Keep in mind that unlike Austin municipal, this county courtroom had more people by at least a factor of five. I counted heads at least three times, and there were twenty-five, which included a half-dozen court employees and attorneys. There was also an intuitive feeling I had about these legal proceedings that they were much more like a conveyor belt or assembly line, in that what I was being a pragmatic witness to was nothing more romantic going on here than simply going through the motions of legalistic formalities.
Roll call for the 9:00 docket was conducted after the adopted child’s name change was granted. Richwine, Menchaca,, Howton, Jamison, Allgood, Seggern, Dern, and Isbell were all present and accounted for (except for Illes, who was absent), although sometimes the attorneys asked Lambeth for continuances ranging anywhere from 10 minutes to two hours, depending on whether their client was on a different floor going through a legal proceeding on an unrelated matter; for instance, Seggern needed a two hour continuance due to a drug testing issue. Interestingly enough, a few of the attorneys there were representing multiple clients; Howton and Jamison had the same attorney, whereas Allgood and Dern each had the same attorney who, if I understood correctly, was acting on behalf of one of the parties in one case, whereas in the other he was playing the opposite role, although damned if I could figure out which was which.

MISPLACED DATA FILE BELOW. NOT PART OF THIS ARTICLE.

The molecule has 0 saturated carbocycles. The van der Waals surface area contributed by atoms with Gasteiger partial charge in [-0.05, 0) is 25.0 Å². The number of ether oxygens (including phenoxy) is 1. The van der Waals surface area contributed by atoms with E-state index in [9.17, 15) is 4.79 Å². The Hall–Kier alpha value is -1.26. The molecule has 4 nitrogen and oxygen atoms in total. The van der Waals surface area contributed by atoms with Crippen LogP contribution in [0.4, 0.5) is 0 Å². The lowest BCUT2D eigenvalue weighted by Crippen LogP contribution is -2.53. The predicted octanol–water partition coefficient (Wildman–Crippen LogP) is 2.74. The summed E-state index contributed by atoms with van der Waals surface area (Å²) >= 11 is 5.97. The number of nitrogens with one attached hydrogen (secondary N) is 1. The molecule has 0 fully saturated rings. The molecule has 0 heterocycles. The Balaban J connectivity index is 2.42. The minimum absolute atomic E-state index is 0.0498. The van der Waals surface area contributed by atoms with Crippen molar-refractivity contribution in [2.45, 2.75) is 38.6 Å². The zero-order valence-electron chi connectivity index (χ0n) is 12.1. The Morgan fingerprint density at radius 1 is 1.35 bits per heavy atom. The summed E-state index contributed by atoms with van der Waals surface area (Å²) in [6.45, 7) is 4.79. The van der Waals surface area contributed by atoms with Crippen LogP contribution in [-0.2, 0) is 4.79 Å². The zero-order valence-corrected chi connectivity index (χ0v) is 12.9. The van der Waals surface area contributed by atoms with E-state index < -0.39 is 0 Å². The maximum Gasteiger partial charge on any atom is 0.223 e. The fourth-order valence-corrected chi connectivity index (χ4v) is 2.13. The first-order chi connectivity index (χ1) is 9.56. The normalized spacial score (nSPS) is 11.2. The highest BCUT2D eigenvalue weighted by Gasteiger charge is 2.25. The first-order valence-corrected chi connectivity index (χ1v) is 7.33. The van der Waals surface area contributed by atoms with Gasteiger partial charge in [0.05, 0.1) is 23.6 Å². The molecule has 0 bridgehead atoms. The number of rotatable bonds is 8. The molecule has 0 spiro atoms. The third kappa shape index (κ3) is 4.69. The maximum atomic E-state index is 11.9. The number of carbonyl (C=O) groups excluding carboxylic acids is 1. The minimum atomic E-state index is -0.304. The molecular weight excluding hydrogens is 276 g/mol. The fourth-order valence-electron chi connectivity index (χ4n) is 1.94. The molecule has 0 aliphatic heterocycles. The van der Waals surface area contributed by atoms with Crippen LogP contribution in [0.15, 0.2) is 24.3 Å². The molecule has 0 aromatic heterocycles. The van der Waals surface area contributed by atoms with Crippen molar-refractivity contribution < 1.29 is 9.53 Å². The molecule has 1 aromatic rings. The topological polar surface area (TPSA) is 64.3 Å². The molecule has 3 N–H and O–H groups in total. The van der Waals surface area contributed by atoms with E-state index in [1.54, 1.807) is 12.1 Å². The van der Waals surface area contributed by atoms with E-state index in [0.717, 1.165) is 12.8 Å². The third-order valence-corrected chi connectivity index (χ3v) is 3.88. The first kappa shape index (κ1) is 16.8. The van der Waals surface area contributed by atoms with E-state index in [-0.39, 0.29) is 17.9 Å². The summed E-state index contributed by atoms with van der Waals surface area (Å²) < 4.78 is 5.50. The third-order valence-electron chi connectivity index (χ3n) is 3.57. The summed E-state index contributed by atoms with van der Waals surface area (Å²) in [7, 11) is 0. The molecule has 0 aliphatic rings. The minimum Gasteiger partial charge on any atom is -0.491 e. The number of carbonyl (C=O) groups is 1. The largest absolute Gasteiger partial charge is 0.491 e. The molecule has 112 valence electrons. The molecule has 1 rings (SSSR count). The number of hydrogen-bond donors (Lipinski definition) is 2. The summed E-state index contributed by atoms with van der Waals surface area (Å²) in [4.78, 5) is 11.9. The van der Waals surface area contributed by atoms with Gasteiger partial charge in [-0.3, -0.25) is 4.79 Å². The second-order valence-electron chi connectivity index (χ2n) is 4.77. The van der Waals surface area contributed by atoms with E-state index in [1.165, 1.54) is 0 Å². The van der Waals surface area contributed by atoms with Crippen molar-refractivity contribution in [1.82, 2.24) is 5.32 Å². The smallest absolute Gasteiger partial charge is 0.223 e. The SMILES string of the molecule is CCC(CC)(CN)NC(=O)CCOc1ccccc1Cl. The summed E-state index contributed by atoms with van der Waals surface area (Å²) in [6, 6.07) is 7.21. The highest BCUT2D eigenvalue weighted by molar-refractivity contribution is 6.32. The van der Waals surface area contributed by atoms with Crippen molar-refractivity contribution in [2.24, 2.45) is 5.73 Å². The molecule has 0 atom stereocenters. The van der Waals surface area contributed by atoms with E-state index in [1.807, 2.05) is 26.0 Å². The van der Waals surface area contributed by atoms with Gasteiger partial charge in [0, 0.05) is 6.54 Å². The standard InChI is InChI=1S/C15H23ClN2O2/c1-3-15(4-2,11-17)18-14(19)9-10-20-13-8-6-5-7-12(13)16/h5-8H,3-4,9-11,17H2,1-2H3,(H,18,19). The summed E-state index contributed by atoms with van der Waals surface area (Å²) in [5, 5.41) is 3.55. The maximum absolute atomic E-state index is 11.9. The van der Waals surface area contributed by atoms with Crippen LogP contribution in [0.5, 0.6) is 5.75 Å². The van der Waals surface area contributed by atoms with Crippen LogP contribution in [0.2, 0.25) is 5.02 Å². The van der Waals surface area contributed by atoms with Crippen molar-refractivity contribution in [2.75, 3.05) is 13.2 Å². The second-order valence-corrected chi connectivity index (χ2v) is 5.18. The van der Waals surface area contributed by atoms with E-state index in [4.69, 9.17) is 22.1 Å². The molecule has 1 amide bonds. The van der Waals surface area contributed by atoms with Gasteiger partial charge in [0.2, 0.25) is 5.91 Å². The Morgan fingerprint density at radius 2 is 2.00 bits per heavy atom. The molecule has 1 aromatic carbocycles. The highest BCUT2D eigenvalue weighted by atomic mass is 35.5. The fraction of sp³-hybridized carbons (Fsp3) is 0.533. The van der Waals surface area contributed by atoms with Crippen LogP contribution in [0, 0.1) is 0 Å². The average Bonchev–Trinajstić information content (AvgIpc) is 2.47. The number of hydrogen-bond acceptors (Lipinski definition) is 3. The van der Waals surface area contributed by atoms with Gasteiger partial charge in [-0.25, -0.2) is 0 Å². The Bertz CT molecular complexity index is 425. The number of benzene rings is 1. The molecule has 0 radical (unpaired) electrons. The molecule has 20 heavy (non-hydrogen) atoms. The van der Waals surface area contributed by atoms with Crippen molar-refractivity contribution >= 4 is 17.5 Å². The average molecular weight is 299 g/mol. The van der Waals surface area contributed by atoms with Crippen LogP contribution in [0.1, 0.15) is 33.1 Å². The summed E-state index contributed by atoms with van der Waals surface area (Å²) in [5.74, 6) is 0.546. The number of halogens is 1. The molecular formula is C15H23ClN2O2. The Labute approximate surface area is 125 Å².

The Richwire couple was called up first, and all parties passed through the wooden rails, with the couple being sworn in. Lambeth was told by Mrs. Richwire that her sister was an irresponsible little shit who effectively abandoned her daughter, in large part due to her transient scrapes with the government police; the biological father was incarcerated, and the biological mother was on felony parole. According to Mrs. Richwire, she is a stay-at-home mother, she and her husband homeschool their children, and that the issue at play here is whether her sister’s parental rights should be terminated due to abandonment, despite multiple failed attempts to “get her back on her feet.” There was a lot more detail to Mrs. Richwire’s testimony, but the long and short of it was that Judge Lambeth terminated her sister’s parental rights, and then the Richwires were told that they are required to come back to court for the adoption ceremony that all of their children must attend.